CPU: The internal systems of the bomb control detonation, bomb recharging, and also pyrotechnic adjustment. To trigger the bomb’s core overload, a specific electronic signature must be input. This signature, generated by the Knight’s power armor, is very long and complex. The complexity ensures enemy forces are unable to utilize the bomb, and the reason it is so long is because it also contains the matter configuration of the user and the user’s allies which the bomb’s computers use to adjust the explosion of the bomb just enough so that no friendly damage is caused. Certain armors are specifically designed to transfer this signature faster, and some Knights can afford advanced bomb systems so the computer can process the signature at a more rapid rate.

Skull Bolt: The skull bolt is given a positive charge, so that it is attracted to the core, which is negatively charged. When the core gathers electrons during its critical stages, the attraction force increases, preventing the bomb from flying apart even when it is at its most unstable point.

Energy Core: The core is a very complex component and its construction and operation is only fully understood by the most elite Spiral Technicians. It functions off the basis of a flexible energy in, energy out system, similar to a rechargeable battery. When the core is set to overload, it begins to undergo a controlled nuclear reaction. Once the core has overloaded enough, it stabilizes by releasing all the built up energy simultaneously.

Chassis: To allow easy retrieval of a recently detonated bomb, the chassis is not only made out of reinforced adamantium to prevent the bomb from blowing out the ground underneath it, but it also has an energy lens at the very center. This energy lens rapidly converts a large amount of the core’s critical mass and energy into a very dense matter, rooting the bomb in place with its sheer weight. It also prevents the core from losing all energy in the blast, and the matter is converted back into the core as energy shortly after the blast.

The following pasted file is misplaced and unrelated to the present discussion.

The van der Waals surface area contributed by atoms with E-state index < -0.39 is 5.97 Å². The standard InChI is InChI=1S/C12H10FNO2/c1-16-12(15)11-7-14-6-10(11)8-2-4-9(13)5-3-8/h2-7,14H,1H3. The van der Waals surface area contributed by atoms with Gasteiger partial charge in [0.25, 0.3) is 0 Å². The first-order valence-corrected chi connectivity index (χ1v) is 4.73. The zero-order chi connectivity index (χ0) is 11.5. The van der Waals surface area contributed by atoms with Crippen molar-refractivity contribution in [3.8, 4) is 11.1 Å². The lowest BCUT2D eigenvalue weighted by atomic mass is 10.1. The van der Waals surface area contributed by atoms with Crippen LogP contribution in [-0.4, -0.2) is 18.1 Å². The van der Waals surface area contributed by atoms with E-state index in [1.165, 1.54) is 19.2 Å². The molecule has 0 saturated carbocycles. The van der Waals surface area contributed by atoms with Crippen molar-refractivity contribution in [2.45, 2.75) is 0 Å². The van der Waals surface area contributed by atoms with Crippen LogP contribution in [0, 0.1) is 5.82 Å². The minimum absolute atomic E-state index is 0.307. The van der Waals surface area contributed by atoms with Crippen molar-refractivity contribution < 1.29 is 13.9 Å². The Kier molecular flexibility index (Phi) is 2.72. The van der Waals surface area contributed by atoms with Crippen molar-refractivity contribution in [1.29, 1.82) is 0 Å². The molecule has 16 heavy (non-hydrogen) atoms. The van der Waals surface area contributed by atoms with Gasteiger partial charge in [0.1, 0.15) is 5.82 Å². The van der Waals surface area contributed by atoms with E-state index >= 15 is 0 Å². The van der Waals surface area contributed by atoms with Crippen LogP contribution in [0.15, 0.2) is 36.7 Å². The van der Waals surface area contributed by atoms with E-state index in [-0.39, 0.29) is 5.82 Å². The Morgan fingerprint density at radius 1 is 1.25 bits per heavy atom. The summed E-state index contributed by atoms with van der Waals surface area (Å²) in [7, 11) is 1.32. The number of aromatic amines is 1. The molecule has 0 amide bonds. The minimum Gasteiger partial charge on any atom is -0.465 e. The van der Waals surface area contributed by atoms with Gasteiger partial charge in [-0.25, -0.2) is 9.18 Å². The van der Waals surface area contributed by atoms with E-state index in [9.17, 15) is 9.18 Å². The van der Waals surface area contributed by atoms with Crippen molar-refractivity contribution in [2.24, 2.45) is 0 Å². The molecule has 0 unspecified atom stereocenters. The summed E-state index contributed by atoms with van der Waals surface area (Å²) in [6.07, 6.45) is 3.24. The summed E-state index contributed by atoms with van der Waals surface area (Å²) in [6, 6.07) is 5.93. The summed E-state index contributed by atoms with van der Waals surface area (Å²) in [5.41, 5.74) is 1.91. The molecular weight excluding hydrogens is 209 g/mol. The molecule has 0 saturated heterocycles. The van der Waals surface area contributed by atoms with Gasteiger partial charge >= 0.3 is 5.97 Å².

Tumblr REFUSED to let me save this as an image post. Any other image it would accept except this one.

Shameless deviantArt plug

Tumblr refuses to let me URL link one image from my deviantart. All my other images I can link but this one freakin’ image, it’s being a pain in the ass about. Keeps just saying “Error Saving Post”

I’ve been thinking about something. The Clockworks, as the story and lore goes, is supposed to be a hella dangerous place, girders and modules shifting around with traps and monster sentries at every corner. Segments of levels are pulled apart and rebuilt elsewhere very rapidly using a combination of the swift, numberless, genius and risk-taking Gremlins, and heavy machinery such as cranes, cargo trains and skydome gear-mounted scaffolding. The very world acts almost as its alive and attempts to trap the knights whenever it can.

But where is this reflected in the real game? The only places I can think of are the airlock monster arenas (kill all enemies to continue), the randomly generated levels (that don’t change once you’re on them) and the rotating “next level”. Of course, it’s an action RPG game, where the player is supposed to be able to crush anything in his path to level up and get gold, but I wonder if the game could have been something else.

If I were to ever remake Spiral Knights as a fan game, I’d want it to be close to the original lore as possible. I’m thinking needing to find a safe place to sleep, finding resources and materials to create tools to continue, avoiding Gremlin patrols and Gun Puppy entrenchments. Where “alarm sounding” doesn’t mean “lots of crowns coming my way”, it means “get the hell out before I’m turned into a wrench-salsa”. A place where devilites, and Trojans, are REALLY freakin’ scary, and Zombies are numberless. A place where the lights could go out at any time and you’ll be left standing in the dark on metal bridge being slowly tilted 90 degrees as it’s prepared to be shifted somewhere else. Hey, that’s pretty much all the criteria of a survival game, isn’t it?

Note that the keyword there is “if”. :P